The dark web, as the name suggests is the dark side of the internet – a series of encrypted networks hidden from view that can only be accessed via special software.
Users can surf the dark web with anonymity, meaning the buying and selling of illegally obtained data can take place.
So how does the cash flow?
So how do those in possession of stolen data make a profit? That depends on the type of information stolen. Once obtained, cybercriminals will often sort it into various categories, which are then more attractive to buyers.
Personally Identifiable Information (PII)
PII is defined as any information that can be used to identify a person, such as their name, address, email address, date of birth etc. The Court of Justice of the European Union recently ruled that IP addresses are also considered PII and subject to the EU data protection law.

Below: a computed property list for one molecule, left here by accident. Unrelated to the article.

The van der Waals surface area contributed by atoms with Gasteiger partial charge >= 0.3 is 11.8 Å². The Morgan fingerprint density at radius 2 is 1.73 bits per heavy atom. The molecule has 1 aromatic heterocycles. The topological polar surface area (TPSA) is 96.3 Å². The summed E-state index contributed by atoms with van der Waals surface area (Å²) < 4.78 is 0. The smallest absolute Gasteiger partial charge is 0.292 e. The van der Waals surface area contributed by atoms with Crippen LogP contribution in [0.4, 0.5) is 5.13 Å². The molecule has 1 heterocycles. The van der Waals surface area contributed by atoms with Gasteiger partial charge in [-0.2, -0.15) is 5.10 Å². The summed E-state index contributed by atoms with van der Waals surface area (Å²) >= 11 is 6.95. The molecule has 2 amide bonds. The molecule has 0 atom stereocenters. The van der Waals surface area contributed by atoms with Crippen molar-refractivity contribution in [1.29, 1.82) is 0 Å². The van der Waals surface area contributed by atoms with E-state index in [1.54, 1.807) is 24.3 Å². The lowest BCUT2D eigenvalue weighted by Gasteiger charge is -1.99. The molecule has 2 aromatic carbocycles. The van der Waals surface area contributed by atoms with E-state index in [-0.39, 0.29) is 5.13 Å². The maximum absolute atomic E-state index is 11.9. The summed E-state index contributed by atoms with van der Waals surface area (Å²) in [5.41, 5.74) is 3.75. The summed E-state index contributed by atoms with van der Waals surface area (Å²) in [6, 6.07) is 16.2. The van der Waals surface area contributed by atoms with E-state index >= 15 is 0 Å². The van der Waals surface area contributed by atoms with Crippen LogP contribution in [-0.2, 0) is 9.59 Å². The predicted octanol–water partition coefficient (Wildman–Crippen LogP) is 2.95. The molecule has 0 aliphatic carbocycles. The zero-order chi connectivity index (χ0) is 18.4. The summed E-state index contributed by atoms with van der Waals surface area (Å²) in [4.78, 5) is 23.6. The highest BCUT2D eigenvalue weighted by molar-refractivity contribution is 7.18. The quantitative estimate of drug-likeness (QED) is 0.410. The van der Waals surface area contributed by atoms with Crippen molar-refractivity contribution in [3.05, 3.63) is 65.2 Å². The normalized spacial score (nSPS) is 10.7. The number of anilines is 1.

This type of data can be leveraged by cybercriminals in many different ways. Using personal details, cybercriminals can commit a variety of fraudulent activities, such as spamming and nuisance marketing campaigns. Phone scams/vishing are also common, ranging from cybercriminals calling to ask for access to your computer to; “fix a virus” to simply tricking you into ringing back and then charging a premium rate.
Data considered to be of a personal sensitive nature, can also be used for blackmail or extortion, such as in the Ashley Madison hack where users of a website that facilitated adultery were blackmailed by up to $100,000 in order to prevent their details going public.
Below is a breakdown of how this information can be used.
Names & address
- Apply for loans/credit cards